THAT SINKING FEELING
The novel I’m currently working on takes place at a lake. The characters spend time in a boat fishing. (I mention that because the IRS might be auditing my blog, as I’m sure the NSA is, and I want them to know if I buy a new boat it would be research for the book and therefore a legitimate, tax-deductable business expense. Also any fishing equipment would be a valid expense for research also.) Most of my adult life I have owned a boat. Right now I own two, a seventeen foot fishing boat with a one hundred fifteen horse motor, and a beat-up jon boat I use to fish our little river.
I’m not a stranger to run-down boats. When I was a kid I wanted a boat in the worse way, and that’s the way I ended up getting one. I had a friend, Franny, who also wanted a boat. He lived by a river, and we dreamed of floating down it in a boat catching trout, steelhead and salmon. We lived in Iowa and there weren’t any trout, steelhead or salmon in the river, but nobody dreams of catching carp and bullheads.
One day Franny said he thought he had found a boat. One of his neighbors had a boat lying in some tall grass behind his house. It looked like it had been there for years, so we figured the guy probably didn’t want it. With some apprehension we pounded on his door and asked if he would be willing to sell it. He rubbed his chin thoughtfully for a moment and said the words that would change my life forever, “There’s a boat back there?” After we took him back and showed him the boat, he said we could have it, free of charge. Or as he said, “If you can get that piece of crap out of there, you can have it.”
The boat was beautiful. It was a wood row boat about twenty feet long. It reminded me of the type of boats lifeguards use in the ocean to row out and rescue people. I was thrilled with it. I loved its gunnels and the seats and the basketball-sized hole in the hull. Now to sane people, a hole you can stick your head through in the bottom of a boat would be a problem, but we were teenage boys. We thought bubblegum music was good, Billy Jack was a great movie and someday we might actually have a date with Annette Funicello. We nodded politely at sanity when we passed it in the hall, but we certainly weren’t on a first name basis. A gaping hole in a boat was not a major problem.
We dragged the boat over to Franny’s house and started our reconstruction project. The hole was in the back half of the boat, so we cut the boat in two, getting rid of the problem of the hole–although it did give us a slight problem of not having a back end on the boat. We fixed that problem by putting a board on the end as a new transom for the boat. Since the new transom wasn’t marine wood we sealed it with tar. Then we sealed it with more tar. We sealed the bottom of the boat with tar, inside and out and then we sealed the sides. We sealed everything until our hands looked like we were wearing black gloves from the overflow of tar on them. We used so much tar the price of crude oil went up a buck a barrel the next day, but the boat was ready to put in the river as soon as the tar dried. We decided to give it overnight to cure.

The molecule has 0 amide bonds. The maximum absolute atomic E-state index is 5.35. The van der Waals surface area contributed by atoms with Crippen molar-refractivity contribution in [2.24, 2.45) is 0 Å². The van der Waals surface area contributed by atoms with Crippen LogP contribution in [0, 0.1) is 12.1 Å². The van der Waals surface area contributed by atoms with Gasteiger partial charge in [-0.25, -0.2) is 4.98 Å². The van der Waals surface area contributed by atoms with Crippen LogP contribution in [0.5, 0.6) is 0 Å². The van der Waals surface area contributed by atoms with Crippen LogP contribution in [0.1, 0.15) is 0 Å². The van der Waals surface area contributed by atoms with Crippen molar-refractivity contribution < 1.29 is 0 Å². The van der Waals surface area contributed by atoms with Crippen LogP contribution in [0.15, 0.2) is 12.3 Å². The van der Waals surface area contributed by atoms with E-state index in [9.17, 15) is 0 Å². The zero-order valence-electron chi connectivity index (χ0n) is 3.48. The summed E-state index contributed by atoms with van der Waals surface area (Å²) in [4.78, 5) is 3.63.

The next morning we were up bright and early to launch the boat. The river was about fifty yards outside Franny’s back door. We figured we’d just drag it down to the river. He got on the front of the boat and I got on the rear. At the count of three he pulled and I pushed. The boat moved about an inch. It’s funny how tar in a gallon bucket doesn’t seem to weigh much, but put enough buckets on a boat and pretty soon you have a hefty vessel. This one weighed as much as the combined weight of every fat person we’d ever known; I’d say right around seven hundred pounds. We tried again and moved it another inch. A few more tries and we had to stop and rest.
“We’re not hurting the hull by dragging it? Are we?” Franny asked.
I did a quick check and everything was fine. There was enough tar on the boat to make it bullet-proof. In fact, I think if an armor-piercing anti-tank missile had been fired at it, there would have been minimal damage. Although I was worried that the trench being dug as we pushed the boat along might swallow Franny’s rat terrier.
About noon we were halfway to the river and stopped for lunch. After eating we were refreshed and had the boat at its destination by three o’clock.
“That… wasn’t… so… bad,” Franny said between gasps as he lay on the river bank.
“It went smoother than I thought it would,” I gasped back with my hand on my stomach to keep the hernia from popping out again.
We found some logs and levered the boat off the bank. The boat hit the river and did something that shocked both of us. It floated! I wouldn’t have been more surprised if the Lady of the Lake had appeared with Excalibur and started playing Beach Boy songs on a kazoo. Something deep inside me was sure as soon as it hit the water it would go straight to the bottom and never be seen again.
We got in the boat and spent the next few hours going up and down the river. We didn’t want to go up and down the river, but paddling a seven-hundred pound boat takes a lot of energy. We would move it about twenty yards upstream, stop to rest and the boat would drift back to where we started. At which point we would paddle twenty yards upstream and stop to rest…
I don’t remember what happened to that boat. I don’t remember ever using it again. I don’t even remember taking it out of the river that day. For all I know we just left it there. I’m not sure if my memory lapse is a sign of Alzheimer’s disease or some form of post-traumatic stress disorder where your brain prevents you from remembering horrific events. But it was my first boat and I still remember it and probably will forever. Or at least until I get all the tar off my hands.